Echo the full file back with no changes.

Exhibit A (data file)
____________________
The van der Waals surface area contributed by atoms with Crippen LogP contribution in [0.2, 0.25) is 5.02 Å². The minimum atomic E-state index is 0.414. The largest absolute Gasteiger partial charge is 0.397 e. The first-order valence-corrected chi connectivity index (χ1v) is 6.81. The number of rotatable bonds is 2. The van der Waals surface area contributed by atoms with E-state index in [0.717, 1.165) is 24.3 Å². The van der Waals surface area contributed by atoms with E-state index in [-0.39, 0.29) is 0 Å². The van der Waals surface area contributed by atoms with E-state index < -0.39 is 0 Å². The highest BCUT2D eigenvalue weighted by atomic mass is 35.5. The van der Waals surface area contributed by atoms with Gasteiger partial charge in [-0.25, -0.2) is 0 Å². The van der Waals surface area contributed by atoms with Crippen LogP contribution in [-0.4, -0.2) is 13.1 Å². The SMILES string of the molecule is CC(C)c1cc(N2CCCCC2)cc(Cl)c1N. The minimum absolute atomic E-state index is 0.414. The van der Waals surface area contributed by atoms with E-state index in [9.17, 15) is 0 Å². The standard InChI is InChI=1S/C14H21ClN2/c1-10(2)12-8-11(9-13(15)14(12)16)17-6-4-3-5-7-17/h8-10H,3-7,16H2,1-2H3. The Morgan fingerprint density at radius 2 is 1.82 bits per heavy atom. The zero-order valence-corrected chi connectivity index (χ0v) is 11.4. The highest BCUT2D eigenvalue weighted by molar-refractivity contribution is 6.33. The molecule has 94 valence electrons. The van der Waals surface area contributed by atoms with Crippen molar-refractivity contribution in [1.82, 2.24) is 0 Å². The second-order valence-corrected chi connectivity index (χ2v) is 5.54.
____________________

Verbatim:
The van der Waals surface area contributed by atoms with Crippen LogP contribution in [0.2, 0.25) is 5.02 Å². The minimum atomic E-state index is 0.414. The largest absolute Gasteiger partial charge is 0.397 e. The first-order valence-corrected chi connectivity index (χ1v) is 6.81. The number of rotatable bonds is 2. The van der Waals surface area contributed by atoms with E-state index in [0.717, 1.165) is 24.3 Å². The van der Waals surface area contributed by atoms with E-state index in [-0.39, 0.29) is 0 Å². The van der Waals surface area contributed by atoms with E-state index < -0.39 is 0 Å². The highest BCUT2D eigenvalue weighted by atomic mass is 35.5. The van der Waals surface area contributed by atoms with Gasteiger partial charge in [-0.25, -0.2) is 0 Å². The van der Waals surface area contributed by atoms with Crippen LogP contribution in [-0.4, -0.2) is 13.1 Å². The SMILES string of the molecule is CC(C)c1cc(N2CCCCC2)cc(Cl)c1N. The minimum absolute atomic E-state index is 0.414. The van der Waals surface area contributed by atoms with E-state index in [9.17, 15) is 0 Å². The standard InChI is InChI=1S/C14H21ClN2/c1-10(2)12-8-11(9-13(15)14(12)16)17-6-4-3-5-7-17/h8-10H,3-7,16H2,1-2H3. The Morgan fingerprint density at radius 2 is 1.82 bits per heavy atom. The zero-order valence-corrected chi connectivity index (χ0v) is 11.4. The highest BCUT2D eigenvalue weighted by molar-refractivity contribution is 6.33. The molecule has 94 valence electrons. The van der Waals surface area contributed by atoms with Crippen molar-refractivity contribution in [1.82, 2.24) is 0 Å². The second-order valence-corrected chi connectivity index (χ2v) is 5.54.